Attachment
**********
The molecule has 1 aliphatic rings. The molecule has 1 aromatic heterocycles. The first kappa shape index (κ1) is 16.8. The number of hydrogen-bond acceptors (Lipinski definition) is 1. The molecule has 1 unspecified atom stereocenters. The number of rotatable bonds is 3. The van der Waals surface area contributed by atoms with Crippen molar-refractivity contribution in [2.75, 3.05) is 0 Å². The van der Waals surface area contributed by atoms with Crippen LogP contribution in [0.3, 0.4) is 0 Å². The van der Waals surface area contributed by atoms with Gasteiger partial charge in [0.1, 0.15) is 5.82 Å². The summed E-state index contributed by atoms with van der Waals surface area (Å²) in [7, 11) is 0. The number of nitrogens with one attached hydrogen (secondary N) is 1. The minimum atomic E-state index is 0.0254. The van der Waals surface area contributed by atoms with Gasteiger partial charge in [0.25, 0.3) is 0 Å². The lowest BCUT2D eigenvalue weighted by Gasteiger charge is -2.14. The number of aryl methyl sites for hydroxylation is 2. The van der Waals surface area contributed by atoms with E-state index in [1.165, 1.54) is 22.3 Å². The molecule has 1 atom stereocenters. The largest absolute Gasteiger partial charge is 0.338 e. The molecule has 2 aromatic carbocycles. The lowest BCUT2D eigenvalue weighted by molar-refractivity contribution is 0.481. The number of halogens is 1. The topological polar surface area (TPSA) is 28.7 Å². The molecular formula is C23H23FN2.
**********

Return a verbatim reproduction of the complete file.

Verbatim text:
The molecule has 1 aliphatic rings. The molecule has 1 aromatic heterocycles. The first kappa shape index (κ1) is 16.8. The number of hydrogen-bond acceptors (Lipinski definition) is 1. The molecule has 1 unspecified atom stereocenters. The number of rotatable bonds is 3. The van der Waals surface area contributed by atoms with Crippen molar-refractivity contribution in [2.75, 3.05) is 0 Å². The van der Waals surface area contributed by atoms with Crippen LogP contribution in [0.3, 0.4) is 0 Å². The van der Waals surface area contributed by atoms with Gasteiger partial charge in [0.1, 0.15) is 5.82 Å². The summed E-state index contributed by atoms with van der Waals surface area (Å²) in [7, 11) is 0. The number of nitrogens with one attached hydrogen (secondary N) is 1. The minimum atomic E-state index is 0.0254. The van der Waals surface area contributed by atoms with Gasteiger partial charge in [0.25, 0.3) is 0 Å². The lowest BCUT2D eigenvalue weighted by Gasteiger charge is -2.14. The number of aryl methyl sites for hydroxylation is 2. The van der Waals surface area contributed by atoms with E-state index in [1.165, 1.54) is 22.3 Å². The molecule has 1 atom stereocenters. The largest absolute Gasteiger partial charge is 0.338 e. The molecule has 2 aromatic carbocycles. The lowest BCUT2D eigenvalue weighted by molar-refractivity contribution is 0.481. The number of halogens is 1. The topological polar surface area (TPSA) is 28.7 Å². The molecular formula is C23H23FN2.